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How to help your children develop healthy habits

Posted by Joe Wicks - 189 Days Ago in: Fitness, Wellbeing

In an ideal world, kids would develop their own healthy habits from a young age. They'd happily eat every nutritious meal we make, and lead active lives without having to be bribed with the Xbox or a WiFi password. But it can be a battle to get children to feel excited about the healthy stuff and it's a challenge many parents face.

According to a 2016 study by Public Health England (PHE) and Disney, only 23% of boys and 20% of girls actually meet the national recommended level of activity for healthy development, which is 60 minutes per day.

Here at The Body Coach, stats like that fire us up because we're on a mission to get more kids active and feeling the benefits of exercise and to prove that health and fitness can be fun. 

In this blog, we asked health journalist and mum motivator, Natalie Roberts, to share some tips to help the kids – and yourself – feeling good about fitness. 

By Natalie Roberts

Get active and have fun together

Regular exercise is vital for good health, and The Body Coach's Schools Fitness workouts have inspired thousands of kids to get moving and have fun. But exercise doesn't just have to come in the form of a HIIT workout. The PHE and Disney study found that kids are far more motivated to do something active if they find it enjoyable or if their friends join in too.

So look for local sports clubs or classes that your kids and their friends can attend together. Or if you want some quality family time, spend the afternoon at the park playing football or try indoor rock climbing together.

Finding options for your kids to have both quality family and friends time will keep you and your children active, so you'll feel like you've totally bossed parenting. At least for a few minutes.

There are loads of fun activities out there and why not take on something that's a little out of your comfort zone too? There's no better way to set an example than letting your kids see you smashing something you didn't think you could do.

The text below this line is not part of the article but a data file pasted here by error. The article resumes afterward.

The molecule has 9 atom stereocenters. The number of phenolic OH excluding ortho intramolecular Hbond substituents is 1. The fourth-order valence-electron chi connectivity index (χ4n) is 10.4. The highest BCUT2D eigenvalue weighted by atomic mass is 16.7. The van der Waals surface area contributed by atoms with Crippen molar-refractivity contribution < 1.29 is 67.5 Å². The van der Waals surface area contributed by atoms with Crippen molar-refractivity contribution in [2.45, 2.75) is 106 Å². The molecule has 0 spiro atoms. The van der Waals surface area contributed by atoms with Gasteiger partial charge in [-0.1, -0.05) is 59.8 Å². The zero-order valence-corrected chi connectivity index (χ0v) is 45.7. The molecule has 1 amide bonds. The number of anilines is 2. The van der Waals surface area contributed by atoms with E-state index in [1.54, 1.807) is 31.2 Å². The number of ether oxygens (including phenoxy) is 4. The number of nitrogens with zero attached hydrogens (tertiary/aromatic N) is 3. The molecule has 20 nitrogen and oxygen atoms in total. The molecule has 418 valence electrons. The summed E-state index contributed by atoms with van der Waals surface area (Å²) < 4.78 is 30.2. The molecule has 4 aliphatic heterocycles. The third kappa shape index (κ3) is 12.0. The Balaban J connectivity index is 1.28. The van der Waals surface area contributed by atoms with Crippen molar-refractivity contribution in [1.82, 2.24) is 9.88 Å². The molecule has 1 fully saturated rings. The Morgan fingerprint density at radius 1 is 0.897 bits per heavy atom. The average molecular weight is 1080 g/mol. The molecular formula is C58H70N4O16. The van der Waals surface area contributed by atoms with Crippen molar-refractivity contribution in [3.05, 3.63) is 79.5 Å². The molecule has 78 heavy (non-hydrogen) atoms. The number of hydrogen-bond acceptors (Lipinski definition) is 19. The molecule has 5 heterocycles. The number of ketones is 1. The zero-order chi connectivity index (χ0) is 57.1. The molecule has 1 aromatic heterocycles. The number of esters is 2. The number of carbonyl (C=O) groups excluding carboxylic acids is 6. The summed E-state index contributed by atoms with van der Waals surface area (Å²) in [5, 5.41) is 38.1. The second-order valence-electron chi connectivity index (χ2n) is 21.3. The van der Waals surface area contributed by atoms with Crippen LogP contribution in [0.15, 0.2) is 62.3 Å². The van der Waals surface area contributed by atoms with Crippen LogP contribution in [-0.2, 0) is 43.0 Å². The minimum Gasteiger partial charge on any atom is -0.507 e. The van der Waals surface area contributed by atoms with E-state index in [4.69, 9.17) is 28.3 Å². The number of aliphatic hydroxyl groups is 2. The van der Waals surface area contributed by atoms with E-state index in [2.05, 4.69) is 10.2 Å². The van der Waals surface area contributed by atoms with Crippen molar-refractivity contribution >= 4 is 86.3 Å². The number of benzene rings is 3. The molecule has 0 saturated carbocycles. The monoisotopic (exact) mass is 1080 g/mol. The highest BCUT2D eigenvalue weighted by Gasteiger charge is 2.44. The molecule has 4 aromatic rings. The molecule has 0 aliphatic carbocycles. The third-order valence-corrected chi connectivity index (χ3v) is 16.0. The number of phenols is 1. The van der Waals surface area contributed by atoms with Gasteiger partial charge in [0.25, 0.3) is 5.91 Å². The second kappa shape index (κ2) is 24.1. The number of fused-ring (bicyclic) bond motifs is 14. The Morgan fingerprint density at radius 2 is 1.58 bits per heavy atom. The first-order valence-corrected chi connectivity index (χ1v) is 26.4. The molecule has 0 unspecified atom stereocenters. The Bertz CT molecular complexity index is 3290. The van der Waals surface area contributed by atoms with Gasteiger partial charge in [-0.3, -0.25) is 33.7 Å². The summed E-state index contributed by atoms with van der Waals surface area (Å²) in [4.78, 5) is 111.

Introduce your mini chef(s) to the kitchen

We all know how it feels when you've spent hours preparing a healthy meal only for the kids to refuse to eat it. When my son was very young, I foolishly took the old 'you're not leaving the table until you clear your plate' approach for a few weeks, and it was terrible for both of us.

I knew I needed to find another way, so I encouraged my son to start cooking with me. He helped me prepare a few meals each week, and although it was initially just for fun, I soon realised he was more likely to eat whatever he had helped to make.

It clearly wasn't just a coincidence either. Researchers from the University of Alberta found that kids who help to cook healthy meals at home are more likely to enjoy eating fruit and veg than those who don't get involved with meal prep.

My son still won't go anywhere near kale or spinach, but I'm fine with that because I know many adults who feel the same way.

Try this tasty blueberry and banana breakfast muffins.

Little ears are always listening

It's not just all about exercise and diet - mental health is important too. We tend to forget that our children are constantly learning from everything we do. If your kids regularly see and hear you putting yourself down whenever you look in the mirror, surely this is going to teach them to do the same thing?

In fact, research by the Professional Association for Childcare and Early Years (PACEY) found that 24% of childcare professionals had seen body confidence issues in children as young as three to five-years-old. Shockingly, 31% of nursery and school staff had actually heard a child label themselves as fat.

As parents, it's crucial that we look after our kid's (and our own) mental health and wellness. As your children grow up, teach them to appreciate their bodies for what they can do, not just how they look. Teach them it's important to not get stressed about small things, and show them the value of loving yourself and being proud of your achievements.

Lead by example

I will never forget when my son used to copy me doing tricep dips off the edge of my bed when he was four-years-old. He had no idea why he was doing them (or even why I was doing them), but he copied me simply because he repeatedly saw me doing a mini workout routine and wanted to do the same as his mum.

One study found that children as young as 18-months-old will imitate what they see adults doing, even to a fault.

So if you want your kids to lead an active lifestyle and develop strong health and wellness habits, lead by example. While you're busy setting that example, you'll also be reaping the benefits of a healthy lifestyle and getting closer to your own goals. So it's win-win.

Take small steps and over time you and your children will develop plenty of strong healthy habits.

Tags:

schools fitness week family

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Joe Wicks

About Joe Wicks

Joe Wicks is the online nutrition coach inspiring people all over the world to cook with his #Leanin15 video meals on Instagram. He is also transforming the lives of thousands of people with his tailored online nutrition plan, The 90 Day Shift, Shape & Sustain plan.



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